Emergency Medicine

Exception from Informed Consent Research

What is Exception from Informed Consent Research? (EFIC)

(21 CFR 50.24)

To conduct a clinical trial to inform best practices in an emergency, researchers use a set of federal regulations, commonly known as “EFIC.”

  • EFIC regulations allow research to begin BEFORE asking the patient or their family for consent.
  • Consent is the process researchers use to ask patients (usually, sometimes their family) if they would like to participate in a research study.
  • Patients who are having a life-threatening medical emergency (like a heart attack) can be enrolled in a study when researchers aren’t sure what the best practice is to treat the emergency.
  • There has to be good EVIDENCE the treatment might HELP the patient having a medical emergency.

Exception from informed consent research only allows researchers to begin a study without receiving your or your loved one's permission/consent.  As soon as there is time to meet with you or your loved ones, the research team will ask for permission to continue the research.  

In this video, Dr. David Wright discusses the different kinds of consent, and a previously completed trial, PROTECT III, where EFIC was used. While this video specifically discusses a trial researching a traumatic brain injury treatment; EFIC may be used for other emergency conditions, such as seizures, cardiac arrests, or other conditions where treatments/care must be given very quickly and there is not time to have a meaningful conversation with the family or patient prior to the treatment being done.

What should I expect if I or my family/friend is enrolled in an EFIC study?

If you or your loved one is enrolled in an EFIC trial you will be notified by the team of researchers or care providers involved with the study as soon as possible.  

A member of the research team will:

  • Tell you what the study is about.
  • Tell you what has happened in the study so far.
  • Tell you what else will happen moving forward if the study continues.
  • Discuss the potential risks and benefits of the study. 
  • Ask for permission from you or your family member to continue with the study.
    • If you or your loved one agrees to continue with the study then the study will continue from that point forward. 
    • If you or your loved one does not want to participate in the study, then the study will stop at that point and no additional study-related procedures will be performed and any data collection will stop.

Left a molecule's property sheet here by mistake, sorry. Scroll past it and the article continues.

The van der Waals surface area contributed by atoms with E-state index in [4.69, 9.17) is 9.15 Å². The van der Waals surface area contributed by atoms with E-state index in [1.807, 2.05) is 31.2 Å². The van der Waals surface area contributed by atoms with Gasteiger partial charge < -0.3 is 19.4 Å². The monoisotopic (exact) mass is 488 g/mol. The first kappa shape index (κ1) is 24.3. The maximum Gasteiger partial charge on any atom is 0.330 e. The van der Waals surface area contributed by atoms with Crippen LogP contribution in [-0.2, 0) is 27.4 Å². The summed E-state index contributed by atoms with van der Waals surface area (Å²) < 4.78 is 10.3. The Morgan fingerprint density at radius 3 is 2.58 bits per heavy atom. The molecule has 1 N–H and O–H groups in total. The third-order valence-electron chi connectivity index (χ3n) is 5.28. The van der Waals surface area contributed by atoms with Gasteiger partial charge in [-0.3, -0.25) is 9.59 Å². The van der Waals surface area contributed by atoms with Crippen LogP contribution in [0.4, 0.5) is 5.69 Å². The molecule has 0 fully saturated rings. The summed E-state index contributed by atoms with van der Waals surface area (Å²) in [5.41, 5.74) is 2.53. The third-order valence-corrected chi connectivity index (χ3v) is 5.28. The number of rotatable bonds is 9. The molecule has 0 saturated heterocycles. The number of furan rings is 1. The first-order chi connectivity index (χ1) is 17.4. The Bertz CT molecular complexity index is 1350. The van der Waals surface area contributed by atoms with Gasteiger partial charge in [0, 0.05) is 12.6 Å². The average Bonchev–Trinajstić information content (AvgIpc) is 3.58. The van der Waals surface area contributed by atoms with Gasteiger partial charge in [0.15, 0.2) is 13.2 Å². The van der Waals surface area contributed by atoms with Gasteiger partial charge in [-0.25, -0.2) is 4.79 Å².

Finally, participation in research is always voluntary.  In EFIC studies, once the study team approaches you or your loved one to request your permission to continue with the study, it is your choice if you continue or decide you no longer want to participate.  The clinical care you or your loved one is receiving will NEVER be affected by their decision to continue a study or not.  

Why do you ask my loved one and not me for permission sometimes?

Sometimes when you are having a medical emergency, or have been injured, you are not able to give permission/consent yourself.  This could happen if you are unconscious due to your medical emergency or injury; or if you were awake but not able to make decisions.  For example, this could happen if you were in a car crash and injured your brain, or if you had a seizure and were not yet awake enough to answer questions or follow along in a conversation.  

In the case where you are not able to make decisions for yourself, we will ask your legally authorized representative.  This is usually your family member (spouse, parent, sibling or child) but it could also be a close friend you have requested be your medical decision-maker (typically this is done through legal paperwork such as by filing a medical power of attorney.)  As the family member of someone who cannot make their own decisions during an emergency, we ask you to consider what your loved one would be willing to be involved in the study if they were able to make the decision themselves.  This can be a hard decision to make.  The research team will try to give you as much time to make the decision as we are able to. 

Regardless of who is making the decision about whether to continue with the research study, be sure to ask any questions you may have!  It is important that you understand the study before you agree to participate or continue participation.  Having a medical emergency or injury is a stressful situation, and it is OK to ask as many questions as you might have.